The Ghana Export and Import Bank (EximBank) has held a day's 'open market' for local Small and Medium scale Enterprises (SMEs) as part of its vision to cut down on importation of foreign goods.
The event which brought together about 40 entrepreneurs mainly in the food and clothing value chain showcased indigenous products packaged, processed or ready to serve to prospective buyers.
Products on display ranged from assorted rice, poultry, fish, vegetables, cereals, skin and hair merchandise and locally made fabrics among others.
Head of Corporate Affairs of the Bank, Richard Osei Anane in an interview explained that the initiative was to provide clients of the bank in the SME sector a common platform to showcase their goods to the public as means of encouraging the patronage of "Made in Ghana" products.
"As a bank, we are focused on exploring every opportunity that will give leverage to local production for consumption to reduce high importation of goods we can produce in this country so, this is an add-on to other interventions we have rolled out to provide a one-stop shop for clients to showcase the kind of quality products we produce here in Ghana," he said.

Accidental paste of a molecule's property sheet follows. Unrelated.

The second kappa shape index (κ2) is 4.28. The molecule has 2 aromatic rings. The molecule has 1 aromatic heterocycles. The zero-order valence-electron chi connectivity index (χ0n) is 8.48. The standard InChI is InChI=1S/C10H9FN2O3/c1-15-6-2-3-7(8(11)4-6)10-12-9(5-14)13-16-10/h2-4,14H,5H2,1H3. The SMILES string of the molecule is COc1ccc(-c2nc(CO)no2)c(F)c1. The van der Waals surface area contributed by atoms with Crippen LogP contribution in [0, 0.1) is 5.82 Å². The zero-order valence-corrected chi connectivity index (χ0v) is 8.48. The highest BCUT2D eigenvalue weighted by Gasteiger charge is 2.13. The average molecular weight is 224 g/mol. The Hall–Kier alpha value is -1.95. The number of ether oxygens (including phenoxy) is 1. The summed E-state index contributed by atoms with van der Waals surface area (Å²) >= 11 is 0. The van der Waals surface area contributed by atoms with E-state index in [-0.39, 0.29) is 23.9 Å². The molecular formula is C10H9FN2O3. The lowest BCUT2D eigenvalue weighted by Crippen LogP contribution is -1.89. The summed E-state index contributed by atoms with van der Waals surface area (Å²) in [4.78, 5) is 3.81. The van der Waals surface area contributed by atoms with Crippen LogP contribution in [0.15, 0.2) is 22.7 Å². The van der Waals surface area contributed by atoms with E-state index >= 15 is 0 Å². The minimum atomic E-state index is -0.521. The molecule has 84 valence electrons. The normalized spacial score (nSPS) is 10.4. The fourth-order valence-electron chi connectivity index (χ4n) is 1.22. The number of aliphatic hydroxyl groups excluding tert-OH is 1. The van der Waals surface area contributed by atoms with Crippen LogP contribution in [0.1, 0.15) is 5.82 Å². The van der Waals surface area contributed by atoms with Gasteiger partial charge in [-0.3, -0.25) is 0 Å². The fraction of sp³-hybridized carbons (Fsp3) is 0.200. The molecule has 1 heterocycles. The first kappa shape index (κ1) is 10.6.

According to Mr Anane, the bank from the beginning of the year had held series of such events to drum home the need for Ghanaians to consume locally produced goods for economic growth.
He said "It is only when we have such change in attitude that we can reduce the high import bills, it will put less pressure on the cedi and keeps our people in business, to grow the economy."
"Besides most of what we produce like the rice we grow here are more nutritious than what we buy from outside and as a bank, we are determined to push that agenda to ensure Ghana rakes in good foreign exchange to support our development agenda," he stated.
Lauding the clarion call for the consumption of local rice in recent times, Mr Anane maintained it was the way to go to grow the industry while expanding the Ghanaian economy.
"There have been concern about quality but when we consume it the more, they will be forced to improve on the quality of some of the brands rather than importing which is at a loss to the country."
Mr Anane urged government to consider the prospects in the rice production value chain and commercialise the sector to meet the high demands.
"What we need to do is to look at the supply chain to ensure we are able to produce enough for the market. There should be the provision of good rates, large scale production instead of the small acres of land by peasant farmers, capital among other mechanisms in place to ensure that producers meet demand."
"For EximBank, we will continue to support the production sector so that we can export more than we import to support government's effort at building a self-sufficient economy and a Ghana beyond aid," he maintained.